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SOLE of Buffalo to launch locally sourced, organic food kitchen

Sole-Buffalo-NY-2While eating a consistent diet of organic, ethically produced food is ideal, it simply isn’t economically feasible for many families. A group of very motivated women in Buffalo are on a mission to change that norm by opening Buffalo’s very first seasonal, organic, local, ethical and non-religious soup kitchen and pantry: the Dharma Kitchen and Prana Pantry – Facebook.

The organization, SOLE of Buffalo, centers its mission on the principles of food ethics and justice, and making sustainable, nutritious food a universal right. Founded in 2011, SOLE encompasses anything that falls under the categories of Seasonal, Organic, Local, and Ethical. Though it is still in it’s early stages, the organization has already offered international dinners, food classes and an urban agriculture series. Now with an official board of directors and working toward establishing 501c3 non-profit status, the women of SOLE want to establish a food kitchen and pantry that operates on those guiding principles.

The story begins with Annie Levay-Krause, a West Side resident, teacher, and founder of SOLE who has a long and somewhat turbulent history with food herself. “I was adopted when I was 10 years old. Prior to that, I lived in multiple households and all that shifting around—besides being really difficult mentally and physically—led to severe starvation,” she said. “I was severely malnourished and I hadn’t seen a physician or dentist, so I went through the illnesses you’re not supposed to get like scarlet fever and whopping cough. The pediatrician told my adopted parents not to deny me anything, so I went to the opposite end and gained a ton of weight.”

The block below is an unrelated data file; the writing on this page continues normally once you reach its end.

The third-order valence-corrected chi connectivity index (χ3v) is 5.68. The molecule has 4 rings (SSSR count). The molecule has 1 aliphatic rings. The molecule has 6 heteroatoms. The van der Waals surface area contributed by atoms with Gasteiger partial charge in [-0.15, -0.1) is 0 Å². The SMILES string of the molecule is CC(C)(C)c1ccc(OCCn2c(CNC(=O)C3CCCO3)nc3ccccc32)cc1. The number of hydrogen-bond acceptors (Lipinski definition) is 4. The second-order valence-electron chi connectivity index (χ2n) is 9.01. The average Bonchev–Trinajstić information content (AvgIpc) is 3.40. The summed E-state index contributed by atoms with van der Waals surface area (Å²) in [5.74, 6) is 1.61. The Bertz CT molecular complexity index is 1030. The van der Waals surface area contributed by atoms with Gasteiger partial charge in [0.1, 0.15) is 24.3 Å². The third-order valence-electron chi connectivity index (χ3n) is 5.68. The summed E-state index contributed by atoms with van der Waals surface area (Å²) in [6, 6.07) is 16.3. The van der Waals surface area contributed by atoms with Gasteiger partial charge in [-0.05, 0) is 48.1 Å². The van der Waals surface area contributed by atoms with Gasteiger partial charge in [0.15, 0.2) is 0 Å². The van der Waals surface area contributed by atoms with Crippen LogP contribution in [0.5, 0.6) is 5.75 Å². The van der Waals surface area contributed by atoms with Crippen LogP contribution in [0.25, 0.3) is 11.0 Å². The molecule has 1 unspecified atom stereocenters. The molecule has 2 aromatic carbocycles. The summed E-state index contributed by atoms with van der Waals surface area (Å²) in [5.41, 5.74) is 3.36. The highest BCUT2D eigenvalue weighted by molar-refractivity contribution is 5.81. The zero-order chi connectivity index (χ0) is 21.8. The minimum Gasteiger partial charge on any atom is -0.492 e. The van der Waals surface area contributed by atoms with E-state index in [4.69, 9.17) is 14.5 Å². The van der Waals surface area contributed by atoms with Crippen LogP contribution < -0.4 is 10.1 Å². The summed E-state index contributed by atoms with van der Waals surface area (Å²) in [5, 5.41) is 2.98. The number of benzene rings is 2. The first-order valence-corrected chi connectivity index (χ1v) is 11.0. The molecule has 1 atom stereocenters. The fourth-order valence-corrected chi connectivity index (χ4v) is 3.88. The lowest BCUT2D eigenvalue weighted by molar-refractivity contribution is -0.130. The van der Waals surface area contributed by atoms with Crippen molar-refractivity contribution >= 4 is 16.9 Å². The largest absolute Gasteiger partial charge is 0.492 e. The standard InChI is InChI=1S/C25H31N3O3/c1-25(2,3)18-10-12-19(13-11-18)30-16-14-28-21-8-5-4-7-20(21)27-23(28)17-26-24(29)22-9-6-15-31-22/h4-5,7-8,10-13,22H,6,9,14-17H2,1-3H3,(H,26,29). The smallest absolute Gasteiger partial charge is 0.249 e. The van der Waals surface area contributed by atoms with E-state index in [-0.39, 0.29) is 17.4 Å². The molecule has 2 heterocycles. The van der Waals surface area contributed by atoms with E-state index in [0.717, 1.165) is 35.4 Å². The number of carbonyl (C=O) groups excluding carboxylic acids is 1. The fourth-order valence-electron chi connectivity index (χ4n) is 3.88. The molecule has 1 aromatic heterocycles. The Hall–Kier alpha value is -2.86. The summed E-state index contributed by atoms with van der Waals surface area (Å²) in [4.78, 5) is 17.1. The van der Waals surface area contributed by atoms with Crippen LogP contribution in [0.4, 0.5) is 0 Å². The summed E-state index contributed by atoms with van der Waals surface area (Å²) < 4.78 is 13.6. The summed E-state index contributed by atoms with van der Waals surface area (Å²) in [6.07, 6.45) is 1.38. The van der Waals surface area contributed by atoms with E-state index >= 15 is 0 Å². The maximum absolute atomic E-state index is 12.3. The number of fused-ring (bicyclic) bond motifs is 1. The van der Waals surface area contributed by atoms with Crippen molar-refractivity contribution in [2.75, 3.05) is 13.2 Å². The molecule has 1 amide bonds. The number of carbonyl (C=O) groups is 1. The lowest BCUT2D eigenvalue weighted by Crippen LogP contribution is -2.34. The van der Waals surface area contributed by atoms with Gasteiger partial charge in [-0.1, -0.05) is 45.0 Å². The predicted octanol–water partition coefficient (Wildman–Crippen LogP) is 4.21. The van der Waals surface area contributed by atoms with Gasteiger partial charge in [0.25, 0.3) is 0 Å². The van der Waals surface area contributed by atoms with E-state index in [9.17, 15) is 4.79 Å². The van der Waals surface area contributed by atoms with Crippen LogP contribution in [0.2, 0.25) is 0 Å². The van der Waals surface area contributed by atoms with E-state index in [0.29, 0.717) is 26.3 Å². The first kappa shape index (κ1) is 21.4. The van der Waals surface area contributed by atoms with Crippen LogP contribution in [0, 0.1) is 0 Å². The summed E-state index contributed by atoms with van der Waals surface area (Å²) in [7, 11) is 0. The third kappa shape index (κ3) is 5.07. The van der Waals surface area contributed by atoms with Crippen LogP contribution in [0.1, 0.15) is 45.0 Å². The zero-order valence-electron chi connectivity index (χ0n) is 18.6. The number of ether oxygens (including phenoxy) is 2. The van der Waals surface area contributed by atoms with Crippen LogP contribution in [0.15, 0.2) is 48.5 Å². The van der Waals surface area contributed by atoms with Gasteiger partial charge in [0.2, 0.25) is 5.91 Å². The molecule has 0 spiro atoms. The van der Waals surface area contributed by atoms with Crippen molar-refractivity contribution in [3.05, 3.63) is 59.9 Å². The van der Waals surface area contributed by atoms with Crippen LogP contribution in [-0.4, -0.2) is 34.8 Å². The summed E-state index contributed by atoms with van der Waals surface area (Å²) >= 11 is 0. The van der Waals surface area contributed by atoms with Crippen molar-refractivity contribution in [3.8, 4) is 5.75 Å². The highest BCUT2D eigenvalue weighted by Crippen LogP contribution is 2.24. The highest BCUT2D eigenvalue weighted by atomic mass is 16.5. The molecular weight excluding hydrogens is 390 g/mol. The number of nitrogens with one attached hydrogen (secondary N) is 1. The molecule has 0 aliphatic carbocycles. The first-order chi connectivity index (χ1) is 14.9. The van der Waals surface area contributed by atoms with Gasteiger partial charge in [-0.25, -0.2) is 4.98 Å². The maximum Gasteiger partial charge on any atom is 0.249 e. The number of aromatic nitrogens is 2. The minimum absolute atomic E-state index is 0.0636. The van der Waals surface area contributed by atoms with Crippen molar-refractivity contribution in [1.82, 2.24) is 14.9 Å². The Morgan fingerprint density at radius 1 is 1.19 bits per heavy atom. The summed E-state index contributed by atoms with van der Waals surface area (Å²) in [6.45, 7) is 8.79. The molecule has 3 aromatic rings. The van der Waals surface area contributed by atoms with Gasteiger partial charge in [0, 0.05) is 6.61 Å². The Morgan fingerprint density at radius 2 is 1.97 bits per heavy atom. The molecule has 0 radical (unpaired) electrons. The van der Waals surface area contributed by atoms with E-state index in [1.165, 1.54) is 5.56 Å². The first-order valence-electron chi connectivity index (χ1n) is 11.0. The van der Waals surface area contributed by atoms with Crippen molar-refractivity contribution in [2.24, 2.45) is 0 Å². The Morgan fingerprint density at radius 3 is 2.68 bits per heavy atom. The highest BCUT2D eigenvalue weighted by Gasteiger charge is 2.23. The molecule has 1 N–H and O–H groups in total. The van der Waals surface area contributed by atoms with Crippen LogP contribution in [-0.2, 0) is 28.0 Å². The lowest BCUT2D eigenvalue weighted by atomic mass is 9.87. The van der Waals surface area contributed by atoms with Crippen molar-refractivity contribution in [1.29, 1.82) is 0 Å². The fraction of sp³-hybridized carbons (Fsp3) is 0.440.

Annie’s struggle continued later in life when she was pregnant and found herself gaining a tremendous amount of weight. “Part of that was lack of access to a dietician/nutritionist because my insurance didn’t cover that,” she said. “The food I was picking up from WIC was high-fat, fibrous food – milk, cheese, peanut butter. Many of the foods I was accustomed to purchasing with foods stamps were highly processed.”

She decided to pay out of pocket to see a dietician and began reading books on proper health and nutrition. “I was changing my perspective and relationship with food. I was no longer going to allow other people to dictate my food habits,” she said.

Since founding SOLE, Annie has kept a strong focus on education, community and cultural diversity. She has offered classes where she teaches basic cooking skills. For many years, she hosted International Dinners where friends would come to her home to enjoy a meal focusing on a particular culture. The only requirement was to bring a healthy food donation for a local food pantry. “The donations were enormous, which was really gratifying for me,” Annie said.

Annie plans to carry on that multi-cultural focus as she turns her attention toward getting the Dharma Kitchen and Prana Pantry off and running in the West Side. “I want it to be in the 14213 specifically, which is prime for so many reasons,” she said. “It’s a transitional neighborhood for so many refugees, so you have people from multiple ethnic and racial backgrounds and lots of blended families. I can walk down my street and hear 15 different languages being spoken. It’s also a blended community with people from all over the spectrum of financial need and ability.”

Annie and her organization have found a building near Herkimer and West Ferry Streets, which is located on two bus lines and in a walkable area of the community. They intend to do a “green” renovation of the building to make it ready for the many activities, classes and services they have planned.